Song of Peace, 2019
Acrylic on Canvas, 150 x 200 cm
USD 5,500 – 7,800
About the artwork
This painting by Indonesian artist Vani features the musician John Lennon fervently singing and playing a piano, while a myriad of birds surround him and soar above him. The work’s title is a nod to Lennon’s iconic song and ode to harmony, ‘Imagine’. Like the doves that are a traditional symbol of peace, in his own right, Lennon has become a symbol of peace as well. While most of the work is rendered monochromatically, the birds are depicted in a myriad of colours, creating an explosion of vibrancy that is reflective of Lennon’s music, which has helped spread a message of love and has brought people of all backgrounds together.
About the artist
Born in 1981 in Semarang, Indonesia, artist Vani Hidayatur Rahman is currently based in Jogjakarta. He has shown his works in various group exhibitions including ArtJog 2013: Maritime Culture, Taman Budaya Yogyakarta; Return to Home, International Union of Unified Ummah Cartoon Contest, Iran (2012); Manifesto, Indonesian National Gallery, Jakarta (2010). Vani has received a number of art awards including the Best Painting accolade at the 2012 Jakarta Art Awards and was a finalist at the 2008 Jakarta Art Awards.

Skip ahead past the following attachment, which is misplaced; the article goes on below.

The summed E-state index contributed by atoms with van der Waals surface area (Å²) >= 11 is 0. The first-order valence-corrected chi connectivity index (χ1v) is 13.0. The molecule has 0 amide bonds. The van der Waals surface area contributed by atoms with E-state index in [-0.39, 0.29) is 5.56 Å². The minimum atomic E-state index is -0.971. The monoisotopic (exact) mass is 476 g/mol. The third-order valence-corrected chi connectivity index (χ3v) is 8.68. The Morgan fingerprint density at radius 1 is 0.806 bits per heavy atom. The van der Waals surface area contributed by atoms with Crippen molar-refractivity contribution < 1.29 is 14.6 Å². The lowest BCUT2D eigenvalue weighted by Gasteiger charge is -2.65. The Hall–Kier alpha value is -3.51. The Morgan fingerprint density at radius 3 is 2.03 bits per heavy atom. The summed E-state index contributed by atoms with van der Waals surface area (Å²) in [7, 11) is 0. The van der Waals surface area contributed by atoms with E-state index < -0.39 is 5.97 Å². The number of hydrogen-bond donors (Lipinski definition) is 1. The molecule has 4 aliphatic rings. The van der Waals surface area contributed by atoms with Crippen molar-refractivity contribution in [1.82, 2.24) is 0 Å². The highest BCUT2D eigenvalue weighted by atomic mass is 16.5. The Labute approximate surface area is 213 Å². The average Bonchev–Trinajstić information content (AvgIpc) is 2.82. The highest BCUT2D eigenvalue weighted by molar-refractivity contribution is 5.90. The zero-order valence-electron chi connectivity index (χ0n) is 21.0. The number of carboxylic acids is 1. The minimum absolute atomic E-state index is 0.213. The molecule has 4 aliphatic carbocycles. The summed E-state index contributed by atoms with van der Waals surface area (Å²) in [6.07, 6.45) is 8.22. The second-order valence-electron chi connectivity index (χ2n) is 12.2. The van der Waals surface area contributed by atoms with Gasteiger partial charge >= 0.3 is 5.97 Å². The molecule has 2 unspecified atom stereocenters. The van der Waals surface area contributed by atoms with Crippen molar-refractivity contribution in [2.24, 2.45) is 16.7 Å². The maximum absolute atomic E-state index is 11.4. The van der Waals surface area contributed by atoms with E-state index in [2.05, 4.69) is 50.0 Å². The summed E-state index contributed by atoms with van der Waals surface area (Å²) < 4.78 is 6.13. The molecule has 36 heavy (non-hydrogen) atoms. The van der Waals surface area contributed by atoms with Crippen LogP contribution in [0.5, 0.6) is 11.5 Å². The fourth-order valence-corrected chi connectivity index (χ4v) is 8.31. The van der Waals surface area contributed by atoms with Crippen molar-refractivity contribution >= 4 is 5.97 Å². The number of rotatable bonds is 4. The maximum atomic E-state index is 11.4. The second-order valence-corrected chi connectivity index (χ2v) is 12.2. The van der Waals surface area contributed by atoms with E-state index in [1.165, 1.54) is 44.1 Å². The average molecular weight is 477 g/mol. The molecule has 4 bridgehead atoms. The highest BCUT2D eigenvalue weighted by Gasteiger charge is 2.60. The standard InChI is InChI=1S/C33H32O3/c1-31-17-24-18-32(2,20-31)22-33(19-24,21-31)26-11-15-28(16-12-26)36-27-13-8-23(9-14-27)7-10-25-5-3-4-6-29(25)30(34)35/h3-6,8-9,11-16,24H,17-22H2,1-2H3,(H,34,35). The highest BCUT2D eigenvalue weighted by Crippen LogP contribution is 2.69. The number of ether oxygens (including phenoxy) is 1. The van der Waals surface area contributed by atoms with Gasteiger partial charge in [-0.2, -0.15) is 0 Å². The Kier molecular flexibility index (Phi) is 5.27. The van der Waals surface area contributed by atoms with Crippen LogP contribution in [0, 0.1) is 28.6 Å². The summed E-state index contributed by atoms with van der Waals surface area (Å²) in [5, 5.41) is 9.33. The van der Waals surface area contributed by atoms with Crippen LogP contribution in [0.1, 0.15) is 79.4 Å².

Vani Hidayatur Rahman has made a name for himself with his distinctive and realistic style. With his highly complex paintings that are adorned with detailed embellishments, Vani imbues a strong concept and story into each piece and addresses pertinent political, social and environmental issues that span war to pollution. In his artwork entitled "Unity," Vani depicts a large ark - a motif that has been reiterated by other Indonesian painters such as Widayat and Amrus Natalya. However, Vani presents his own interpretation of the timber vessel by painting it in an unfinished stage of construction and glory - a group of workers on deck are still sawing, carrying wooden beams and measuring for dimensions. The flurry of activity is painted from a birds-eye view and aerial perspective, with the entire structure and frame visible - allowing the viewer to feel as if he or she is an omniscient being looking down from above.